# What is the change in gravitational potential energy

## Homework Statement

What is the change in gravitational potential energy of a 6200 kg satellite that lifts off from Earth's surface into a circular orbit of altitude 2500 km? What percent error is introduced by assuming a constant value of g and calculating the change in gravitational potential energy from m⋅g⋅Δh?

## Homework Equations

$$E_{p}=mgh$$
$$F_{g}=G((m_{1}m_{2})/(r^{2}))$$

## The Attempt at a Solution

Well, the change in potential energy is simply mgh = 6200kg*9.81m/s/s*2500000m = 152055000000 which is the change in p energy.. then the rest i am lost.. i know there would be an error because gravity is not 9.81 m/s as you go on, it gets less and less as you leave earth..

thanks for your time

## Answers and Replies

You need to calculate the work done to get to the potential energy for the two models - work is the integral of the force needed along the path you take. The constant g integral is easy since the force is assumed constant, leading to the familiar mgh. Since the force in the second model depends on R you need to do the definite integral between the starting point and the end point...

You need to calculate the work done to get to the potential energy for the two models - work is the integral of the force needed along the path you take. The constant g integral is easy since the force is assumed constant, leading to the familiar mgh. Since the force in the second model depends on R you need to do the definite integral between the starting point and the end point...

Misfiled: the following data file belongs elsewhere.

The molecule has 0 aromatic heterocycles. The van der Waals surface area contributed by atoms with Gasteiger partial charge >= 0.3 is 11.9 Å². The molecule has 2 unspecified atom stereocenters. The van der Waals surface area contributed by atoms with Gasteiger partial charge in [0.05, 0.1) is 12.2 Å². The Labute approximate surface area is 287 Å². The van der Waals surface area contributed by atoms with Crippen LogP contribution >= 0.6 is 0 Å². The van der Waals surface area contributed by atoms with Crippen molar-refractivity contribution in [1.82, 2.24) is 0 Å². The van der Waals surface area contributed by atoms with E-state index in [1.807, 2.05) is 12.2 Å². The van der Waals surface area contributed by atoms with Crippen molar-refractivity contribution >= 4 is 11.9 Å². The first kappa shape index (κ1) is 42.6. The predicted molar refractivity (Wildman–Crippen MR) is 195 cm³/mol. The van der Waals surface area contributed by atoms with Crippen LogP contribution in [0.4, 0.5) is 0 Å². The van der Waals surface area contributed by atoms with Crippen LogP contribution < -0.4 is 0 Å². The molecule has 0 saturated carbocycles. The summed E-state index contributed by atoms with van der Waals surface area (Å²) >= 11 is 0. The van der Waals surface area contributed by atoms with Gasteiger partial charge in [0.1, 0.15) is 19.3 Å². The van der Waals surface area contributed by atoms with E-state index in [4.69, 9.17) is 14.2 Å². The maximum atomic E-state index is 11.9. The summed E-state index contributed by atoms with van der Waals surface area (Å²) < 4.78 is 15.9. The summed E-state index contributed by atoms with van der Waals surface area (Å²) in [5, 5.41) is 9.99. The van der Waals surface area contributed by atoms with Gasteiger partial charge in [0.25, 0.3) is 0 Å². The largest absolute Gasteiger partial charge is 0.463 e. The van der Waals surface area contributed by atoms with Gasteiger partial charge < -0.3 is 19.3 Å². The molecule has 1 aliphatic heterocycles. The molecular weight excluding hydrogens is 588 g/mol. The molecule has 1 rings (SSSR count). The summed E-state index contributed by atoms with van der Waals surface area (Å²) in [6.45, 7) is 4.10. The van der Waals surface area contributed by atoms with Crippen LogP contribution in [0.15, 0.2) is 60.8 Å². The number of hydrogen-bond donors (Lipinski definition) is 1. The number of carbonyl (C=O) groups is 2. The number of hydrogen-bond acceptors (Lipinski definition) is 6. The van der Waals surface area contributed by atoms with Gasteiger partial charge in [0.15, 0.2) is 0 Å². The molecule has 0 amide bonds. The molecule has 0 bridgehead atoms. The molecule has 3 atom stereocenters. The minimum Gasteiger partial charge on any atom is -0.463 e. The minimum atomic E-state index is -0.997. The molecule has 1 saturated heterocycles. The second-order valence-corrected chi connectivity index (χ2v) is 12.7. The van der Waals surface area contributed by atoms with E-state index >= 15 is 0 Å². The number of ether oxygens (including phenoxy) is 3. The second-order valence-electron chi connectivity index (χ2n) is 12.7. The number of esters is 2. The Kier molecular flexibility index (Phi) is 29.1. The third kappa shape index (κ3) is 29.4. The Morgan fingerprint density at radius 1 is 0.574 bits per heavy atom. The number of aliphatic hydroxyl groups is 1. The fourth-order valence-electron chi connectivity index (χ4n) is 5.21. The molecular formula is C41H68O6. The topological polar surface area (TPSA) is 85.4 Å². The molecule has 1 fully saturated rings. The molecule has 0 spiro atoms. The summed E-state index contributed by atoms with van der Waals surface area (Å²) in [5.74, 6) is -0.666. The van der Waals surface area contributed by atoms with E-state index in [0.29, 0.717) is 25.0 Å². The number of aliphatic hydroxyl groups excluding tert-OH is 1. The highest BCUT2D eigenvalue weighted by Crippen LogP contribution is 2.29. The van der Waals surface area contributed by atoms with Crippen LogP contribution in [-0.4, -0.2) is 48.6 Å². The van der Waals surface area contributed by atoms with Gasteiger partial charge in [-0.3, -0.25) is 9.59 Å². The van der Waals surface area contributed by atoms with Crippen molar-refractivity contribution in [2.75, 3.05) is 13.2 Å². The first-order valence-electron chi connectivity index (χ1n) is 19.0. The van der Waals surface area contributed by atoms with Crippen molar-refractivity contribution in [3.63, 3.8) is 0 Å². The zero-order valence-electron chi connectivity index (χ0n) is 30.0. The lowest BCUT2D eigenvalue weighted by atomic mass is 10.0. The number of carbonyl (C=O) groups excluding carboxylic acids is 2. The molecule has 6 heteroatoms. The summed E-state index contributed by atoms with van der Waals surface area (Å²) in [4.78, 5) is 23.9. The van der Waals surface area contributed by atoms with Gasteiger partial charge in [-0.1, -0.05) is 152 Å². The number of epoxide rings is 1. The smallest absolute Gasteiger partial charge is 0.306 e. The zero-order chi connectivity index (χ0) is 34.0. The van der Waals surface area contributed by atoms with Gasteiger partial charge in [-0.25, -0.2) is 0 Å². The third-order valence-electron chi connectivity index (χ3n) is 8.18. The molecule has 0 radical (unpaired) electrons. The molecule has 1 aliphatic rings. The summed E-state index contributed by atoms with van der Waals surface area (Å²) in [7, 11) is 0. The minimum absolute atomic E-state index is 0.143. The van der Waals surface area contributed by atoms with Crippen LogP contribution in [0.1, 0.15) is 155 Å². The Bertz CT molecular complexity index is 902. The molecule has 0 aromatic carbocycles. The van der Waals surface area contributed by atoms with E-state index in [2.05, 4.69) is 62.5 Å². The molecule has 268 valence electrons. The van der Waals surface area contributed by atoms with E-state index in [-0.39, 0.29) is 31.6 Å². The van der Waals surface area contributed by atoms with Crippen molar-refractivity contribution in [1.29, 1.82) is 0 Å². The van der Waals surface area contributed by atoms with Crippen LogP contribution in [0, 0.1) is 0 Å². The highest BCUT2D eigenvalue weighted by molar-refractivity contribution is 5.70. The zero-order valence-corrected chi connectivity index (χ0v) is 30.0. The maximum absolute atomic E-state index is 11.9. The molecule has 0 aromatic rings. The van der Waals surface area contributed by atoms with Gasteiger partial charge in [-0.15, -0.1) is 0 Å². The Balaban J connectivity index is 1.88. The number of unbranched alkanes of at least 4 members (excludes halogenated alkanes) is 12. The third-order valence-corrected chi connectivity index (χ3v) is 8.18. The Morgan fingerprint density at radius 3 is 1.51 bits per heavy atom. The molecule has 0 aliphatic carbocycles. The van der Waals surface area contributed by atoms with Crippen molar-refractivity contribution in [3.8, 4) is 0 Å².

We're not doing work yet, just momentum and energy.

Thanks

We're not doing work yet, just momentum and energy.

Thanks

work done for taking the satellite from R1 to R2 = difference in potential energy between these two locations.

work done for taking the satellite from R1 to R2 = difference in potential energy between these two locations.

yes, but for the first part i just use mgh? to find the change in p energy, mg(hf-hi), hi = 0

then for the percent error, i don't get what you mean...

yes, but for the first part i just use mgh?

right, because the integral from R1 to R2 over mg is simply mg*(R2-R1)

right, because the integral from R1 to R2 over mg is simply mg*(R2-R1)

okay thank you, therefore i get 152055000000 J, which equals 1.5*10^11 J

now what do i do for the second part? which equation would i use to find the actual value? cause i would then just find what the percent error is by dividing one by the other and subtracting that by 100 percent?

Thanks for your help!

Last edited:
The potential is the work done when taking the satellite from radius R1 to R2=R1+2500km. Putting them on a similar footing the work is
(1) $$\int_{R_1}^{R_2} dr G m_1 m_2 / R_1^2$$
(2) $$\int_{R_1}^{R_2} dr G m_1 m_2 / r^2$$
Where $$m_1$$ is the mass of earth, $$m_2$$ the mass of the satellite, $$G$$ the gravitational constant, $$R_1$$ an average radius of the earth.

Are you able to do these integrals?